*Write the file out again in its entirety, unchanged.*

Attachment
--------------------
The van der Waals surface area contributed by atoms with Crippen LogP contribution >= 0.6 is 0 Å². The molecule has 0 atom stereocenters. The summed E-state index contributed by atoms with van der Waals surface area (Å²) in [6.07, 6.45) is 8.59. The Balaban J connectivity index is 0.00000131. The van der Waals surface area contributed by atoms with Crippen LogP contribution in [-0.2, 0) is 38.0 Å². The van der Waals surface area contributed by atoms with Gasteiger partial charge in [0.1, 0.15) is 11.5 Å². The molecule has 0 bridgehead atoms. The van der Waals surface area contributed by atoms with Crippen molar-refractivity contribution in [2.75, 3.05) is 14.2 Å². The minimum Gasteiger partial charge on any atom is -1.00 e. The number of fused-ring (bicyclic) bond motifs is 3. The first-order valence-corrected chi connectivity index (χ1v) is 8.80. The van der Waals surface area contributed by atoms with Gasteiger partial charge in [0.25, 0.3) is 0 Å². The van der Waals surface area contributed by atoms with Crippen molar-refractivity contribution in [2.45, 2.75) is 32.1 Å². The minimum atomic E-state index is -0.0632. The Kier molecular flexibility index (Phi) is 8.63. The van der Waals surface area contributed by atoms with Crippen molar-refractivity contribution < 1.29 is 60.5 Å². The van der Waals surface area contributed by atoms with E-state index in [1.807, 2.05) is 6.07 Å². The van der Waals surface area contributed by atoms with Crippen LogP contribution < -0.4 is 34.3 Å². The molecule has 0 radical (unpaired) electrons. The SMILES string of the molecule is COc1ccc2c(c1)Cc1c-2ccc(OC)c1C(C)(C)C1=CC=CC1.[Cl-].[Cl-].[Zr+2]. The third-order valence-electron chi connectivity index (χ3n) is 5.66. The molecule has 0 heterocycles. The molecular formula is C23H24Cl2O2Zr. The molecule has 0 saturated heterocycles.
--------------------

The van der Waals surface area contributed by atoms with Crippen LogP contribution >= 0.6 is 0 Å². The molecule has 0 atom stereocenters. The summed E-state index contributed by atoms with van der Waals surface area (Å²) in [6.07, 6.45) is 8.59. The Balaban J connectivity index is 0.00000131. The van der Waals surface area contributed by atoms with Crippen LogP contribution in [-0.2, 0) is 38.0 Å². The van der Waals surface area contributed by atoms with Gasteiger partial charge in [0.1, 0.15) is 11.5 Å². The molecule has 0 bridgehead atoms. The van der Waals surface area contributed by atoms with Crippen molar-refractivity contribution in [2.75, 3.05) is 14.2 Å². The minimum Gasteiger partial charge on any atom is -1.00 e. The number of fused-ring (bicyclic) bond motifs is 3. The first-order valence-corrected chi connectivity index (χ1v) is 8.80. The van der Waals surface area contributed by atoms with Gasteiger partial charge in [0.25, 0.3) is 0 Å². The van der Waals surface area contributed by atoms with Crippen molar-refractivity contribution in [2.45, 2.75) is 32.1 Å². The minimum atomic E-state index is -0.0632. The Kier molecular flexibility index (Phi) is 8.63. The van der Waals surface area contributed by atoms with Crippen molar-refractivity contribution < 1.29 is 60.5 Å². The van der Waals surface area contributed by atoms with E-state index in [1.807, 2.05) is 6.07 Å². The van der Waals surface area contributed by atoms with Crippen LogP contribution < -0.4 is 34.3 Å². The molecule has 0 radical (unpaired) electrons. The SMILES string of the molecule is COc1ccc2c(c1)Cc1c-2ccc(OC)c1C(C)(C)C1=CC=CC1.[Cl-].[Cl-].[Zr+2]. The third-order valence-electron chi connectivity index (χ3n) is 5.66. The molecule has 0 heterocycles. The molecular formula is C23H24Cl2O2Zr. The molecule has 0 saturated heterocycles.